First there’s the screaming fit over who gets to put the key in the front-door lock. Then there’s the Disney dance party turned WWE cage match.
My kids fight every single day — in the car, in the bathroom, in the supermarket. Far too much of our precious family time is spent negotiating truces. Yet nothing changes. The next morning, the battle hymn plays and, just like that, they’re off to the front lines again.
Of course, it’s comforting to know we aren’t the only ones whose kids spar. A University of Illinois study found that siblings ages 3 to 9 typically have arguments several times an hour. Whether you have girls, boys, or a mix doesn’t matter.
While it’s true that disagreements can help sisters and brothers hone social skills such as negotiation and compromise, there is a downside: Frequent, intensive fighting heightens kids’ risk of depression and anxiety and can lower their self-esteem. Beyond that, I can’t deal with another 15 years of being a referee, and I don’t want my kids to grow up to be bickering, sniping, it’s-not-fair-ing, I-hate-you-ing.
Here are my 5 tips for ensuring you are doing the right things to reduce sibling rivalry and help your kids get along better.
Almost all sibling fights are really just a creative way for children to get their parent’s attention. When they play nicely, tell them how much you enjoy them getting along, so much so that you are choosing to stay and enjoy their company. When they start treating each other badly, tell them it’s not fun for you anymore so you’re going to do something else instead.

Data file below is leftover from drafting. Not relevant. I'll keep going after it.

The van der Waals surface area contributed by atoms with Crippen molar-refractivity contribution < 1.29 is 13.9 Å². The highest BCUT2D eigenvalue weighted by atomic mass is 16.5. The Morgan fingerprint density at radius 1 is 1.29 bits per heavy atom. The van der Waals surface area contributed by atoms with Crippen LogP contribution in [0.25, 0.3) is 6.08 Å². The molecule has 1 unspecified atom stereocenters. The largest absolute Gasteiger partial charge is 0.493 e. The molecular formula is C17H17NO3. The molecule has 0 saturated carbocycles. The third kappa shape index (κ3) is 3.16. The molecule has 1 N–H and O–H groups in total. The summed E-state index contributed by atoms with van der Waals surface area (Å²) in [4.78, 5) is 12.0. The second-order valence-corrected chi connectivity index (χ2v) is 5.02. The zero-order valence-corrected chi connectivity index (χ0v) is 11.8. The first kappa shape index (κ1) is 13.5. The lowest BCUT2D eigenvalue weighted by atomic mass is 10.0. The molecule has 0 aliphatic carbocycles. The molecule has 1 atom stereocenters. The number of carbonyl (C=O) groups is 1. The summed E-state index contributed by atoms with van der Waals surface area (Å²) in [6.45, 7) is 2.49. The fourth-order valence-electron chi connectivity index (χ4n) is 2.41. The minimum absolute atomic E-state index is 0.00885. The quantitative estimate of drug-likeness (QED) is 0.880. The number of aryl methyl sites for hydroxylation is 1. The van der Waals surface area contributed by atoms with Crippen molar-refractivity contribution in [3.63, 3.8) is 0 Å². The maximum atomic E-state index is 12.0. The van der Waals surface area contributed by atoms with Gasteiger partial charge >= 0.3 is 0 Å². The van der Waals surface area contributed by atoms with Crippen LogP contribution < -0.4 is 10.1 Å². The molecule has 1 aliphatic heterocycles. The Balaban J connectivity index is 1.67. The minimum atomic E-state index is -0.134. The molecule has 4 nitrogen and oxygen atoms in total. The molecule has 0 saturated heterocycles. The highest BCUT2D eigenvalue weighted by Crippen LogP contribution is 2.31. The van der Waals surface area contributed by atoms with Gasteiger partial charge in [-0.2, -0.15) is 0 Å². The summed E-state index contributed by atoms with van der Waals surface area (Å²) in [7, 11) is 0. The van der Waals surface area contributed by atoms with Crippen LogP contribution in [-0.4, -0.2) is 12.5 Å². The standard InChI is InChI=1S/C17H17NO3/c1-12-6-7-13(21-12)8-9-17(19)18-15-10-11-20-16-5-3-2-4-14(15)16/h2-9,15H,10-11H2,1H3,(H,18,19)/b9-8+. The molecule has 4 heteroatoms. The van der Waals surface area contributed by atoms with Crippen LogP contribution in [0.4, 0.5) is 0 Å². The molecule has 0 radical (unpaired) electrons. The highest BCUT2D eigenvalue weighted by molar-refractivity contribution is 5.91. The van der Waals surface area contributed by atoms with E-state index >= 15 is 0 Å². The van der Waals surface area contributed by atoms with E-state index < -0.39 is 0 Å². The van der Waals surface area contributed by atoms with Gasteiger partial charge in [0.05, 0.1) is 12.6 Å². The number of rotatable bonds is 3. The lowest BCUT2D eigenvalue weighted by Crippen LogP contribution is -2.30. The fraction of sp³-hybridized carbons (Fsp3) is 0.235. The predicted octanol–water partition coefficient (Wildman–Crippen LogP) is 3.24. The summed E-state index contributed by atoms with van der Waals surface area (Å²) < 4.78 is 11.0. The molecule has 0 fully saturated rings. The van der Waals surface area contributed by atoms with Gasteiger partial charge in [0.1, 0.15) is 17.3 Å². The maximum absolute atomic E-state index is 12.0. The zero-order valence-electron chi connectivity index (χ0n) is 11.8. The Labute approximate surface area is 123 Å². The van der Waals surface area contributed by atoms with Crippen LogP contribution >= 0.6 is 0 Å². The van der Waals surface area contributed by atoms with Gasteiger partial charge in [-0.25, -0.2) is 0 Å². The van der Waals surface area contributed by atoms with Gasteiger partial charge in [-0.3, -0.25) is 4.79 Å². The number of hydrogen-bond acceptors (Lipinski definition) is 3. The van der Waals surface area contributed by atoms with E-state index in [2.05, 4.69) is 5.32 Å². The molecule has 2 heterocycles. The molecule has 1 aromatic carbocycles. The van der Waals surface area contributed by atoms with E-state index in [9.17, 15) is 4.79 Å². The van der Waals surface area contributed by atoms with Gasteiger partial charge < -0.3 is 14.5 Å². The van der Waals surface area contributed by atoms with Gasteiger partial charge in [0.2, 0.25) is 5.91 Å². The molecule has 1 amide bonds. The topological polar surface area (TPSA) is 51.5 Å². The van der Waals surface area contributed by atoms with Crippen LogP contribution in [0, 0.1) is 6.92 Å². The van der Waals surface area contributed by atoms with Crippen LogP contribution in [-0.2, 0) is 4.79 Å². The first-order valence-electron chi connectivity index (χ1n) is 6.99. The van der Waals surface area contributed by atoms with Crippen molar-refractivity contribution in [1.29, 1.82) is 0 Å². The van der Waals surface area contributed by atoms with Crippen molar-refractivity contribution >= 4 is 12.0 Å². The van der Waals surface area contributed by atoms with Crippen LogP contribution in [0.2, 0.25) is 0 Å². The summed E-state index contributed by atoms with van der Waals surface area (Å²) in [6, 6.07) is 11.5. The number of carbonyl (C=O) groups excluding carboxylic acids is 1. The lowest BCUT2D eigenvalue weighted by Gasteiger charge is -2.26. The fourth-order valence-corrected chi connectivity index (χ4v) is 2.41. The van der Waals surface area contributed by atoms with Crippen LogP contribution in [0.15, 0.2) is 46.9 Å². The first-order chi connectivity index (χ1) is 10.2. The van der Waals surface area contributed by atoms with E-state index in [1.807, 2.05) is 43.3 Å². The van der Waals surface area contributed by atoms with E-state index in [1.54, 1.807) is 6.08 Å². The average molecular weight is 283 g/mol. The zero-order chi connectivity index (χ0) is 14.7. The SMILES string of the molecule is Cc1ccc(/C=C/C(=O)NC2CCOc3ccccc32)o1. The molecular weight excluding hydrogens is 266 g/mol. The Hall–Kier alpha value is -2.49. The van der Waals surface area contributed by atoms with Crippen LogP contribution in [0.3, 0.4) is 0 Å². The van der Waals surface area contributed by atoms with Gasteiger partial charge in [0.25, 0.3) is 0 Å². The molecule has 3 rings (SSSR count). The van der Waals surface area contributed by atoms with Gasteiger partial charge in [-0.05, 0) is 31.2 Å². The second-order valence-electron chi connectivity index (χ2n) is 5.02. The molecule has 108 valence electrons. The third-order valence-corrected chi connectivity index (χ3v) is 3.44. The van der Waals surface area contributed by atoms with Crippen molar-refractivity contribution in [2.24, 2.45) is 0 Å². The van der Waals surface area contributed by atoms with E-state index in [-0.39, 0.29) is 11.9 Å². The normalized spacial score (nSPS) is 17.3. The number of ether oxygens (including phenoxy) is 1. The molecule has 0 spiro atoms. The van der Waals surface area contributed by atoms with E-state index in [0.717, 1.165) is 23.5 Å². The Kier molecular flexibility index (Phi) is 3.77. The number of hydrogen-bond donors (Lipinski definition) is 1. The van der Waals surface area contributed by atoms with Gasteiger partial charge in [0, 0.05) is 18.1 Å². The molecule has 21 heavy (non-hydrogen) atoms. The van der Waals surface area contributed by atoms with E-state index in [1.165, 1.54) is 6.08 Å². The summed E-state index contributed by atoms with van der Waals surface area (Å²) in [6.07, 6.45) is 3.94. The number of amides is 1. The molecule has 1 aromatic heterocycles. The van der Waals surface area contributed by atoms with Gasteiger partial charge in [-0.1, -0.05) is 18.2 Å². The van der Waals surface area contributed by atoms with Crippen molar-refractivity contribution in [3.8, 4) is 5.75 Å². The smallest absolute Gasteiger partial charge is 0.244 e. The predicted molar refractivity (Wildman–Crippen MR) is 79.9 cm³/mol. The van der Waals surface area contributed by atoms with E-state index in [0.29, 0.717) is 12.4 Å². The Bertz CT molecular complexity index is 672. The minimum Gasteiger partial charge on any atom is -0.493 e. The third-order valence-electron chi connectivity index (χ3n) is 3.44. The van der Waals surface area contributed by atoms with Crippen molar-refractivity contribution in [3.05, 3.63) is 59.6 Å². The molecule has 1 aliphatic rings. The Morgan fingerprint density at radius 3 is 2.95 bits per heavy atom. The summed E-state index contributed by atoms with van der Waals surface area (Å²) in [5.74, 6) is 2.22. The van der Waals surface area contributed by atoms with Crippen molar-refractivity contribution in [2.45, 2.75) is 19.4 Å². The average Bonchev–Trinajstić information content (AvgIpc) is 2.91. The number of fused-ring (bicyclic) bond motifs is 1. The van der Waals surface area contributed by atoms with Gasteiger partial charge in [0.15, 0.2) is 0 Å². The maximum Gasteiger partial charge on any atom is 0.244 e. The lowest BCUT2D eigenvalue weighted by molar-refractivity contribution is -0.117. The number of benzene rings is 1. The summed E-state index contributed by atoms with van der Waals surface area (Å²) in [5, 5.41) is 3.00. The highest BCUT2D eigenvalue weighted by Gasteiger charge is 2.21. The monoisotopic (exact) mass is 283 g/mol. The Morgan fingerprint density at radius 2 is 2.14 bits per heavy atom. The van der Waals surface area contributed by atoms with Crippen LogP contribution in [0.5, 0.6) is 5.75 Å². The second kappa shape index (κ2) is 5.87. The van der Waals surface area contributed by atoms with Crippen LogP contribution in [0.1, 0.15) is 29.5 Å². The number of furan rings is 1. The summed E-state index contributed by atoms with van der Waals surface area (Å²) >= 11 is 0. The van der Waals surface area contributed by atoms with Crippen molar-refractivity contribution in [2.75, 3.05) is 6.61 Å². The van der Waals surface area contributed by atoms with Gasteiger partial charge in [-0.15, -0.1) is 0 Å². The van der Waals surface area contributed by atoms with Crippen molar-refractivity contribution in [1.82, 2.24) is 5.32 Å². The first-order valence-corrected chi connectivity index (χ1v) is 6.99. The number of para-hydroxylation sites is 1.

Put Them In The Same Boat
Rather than putting them against one another, you need to group them into the same situation so they have to work together. For example: If two kids are fighting over a toy, they both loose the toy until they can agree on how to share it. If things get physical, send them BOTH to their rooms for a short time out. This assures you don’t accidentally take sides and show favoritism. It forces them to learn the benefits of getting along and sharing.
Parents mistakenly think that they will motivate change in behaviour by comparing siblings with comments like “Jake is ready for school, why are you so slow? Or “Grace ate her whole supper, what is your problem? These types of comparisons don’t motivate children to keep up with their siblings. It just creates more animosity, which kills co-operation and stimulates conflict.
Listen Without Fixing
If one child comes to you complaining about how their sibling mistreated them, took a toy without asking, or any other such complaint, listen empathetically but don’t take the bait and get pulled into their business! “Sounds like you are really upset with Zack for pushing you off the bike. You were scared and could have been hurt. Here is a hug. I am glad you are okay, but this sounds like something you need to speak to Jake about.” This re-inenforces the notion that while you are loving and caring, its is not your job to make sure your children get along. It’s their problem to deal with one another.
To ensure that you are still able to provide parental guidance and support to all in the family, hold weekly family meetings to discuss such issues during a time of calm rather than during the time of conflict. If Jake keeps pushing his brother off his bike, and you have tried ignoring it, you have taken the bike away until the boys worked out a system on their own, and these have failed, its time to put it on the agenda for the family meeting and see if the bigger brain trust of the whole family can come up with a solution together. The meeting is NOT about blaming Jake and giving him some disciplinary action. It’s a meeting to problem solve the issue of proper bike safety.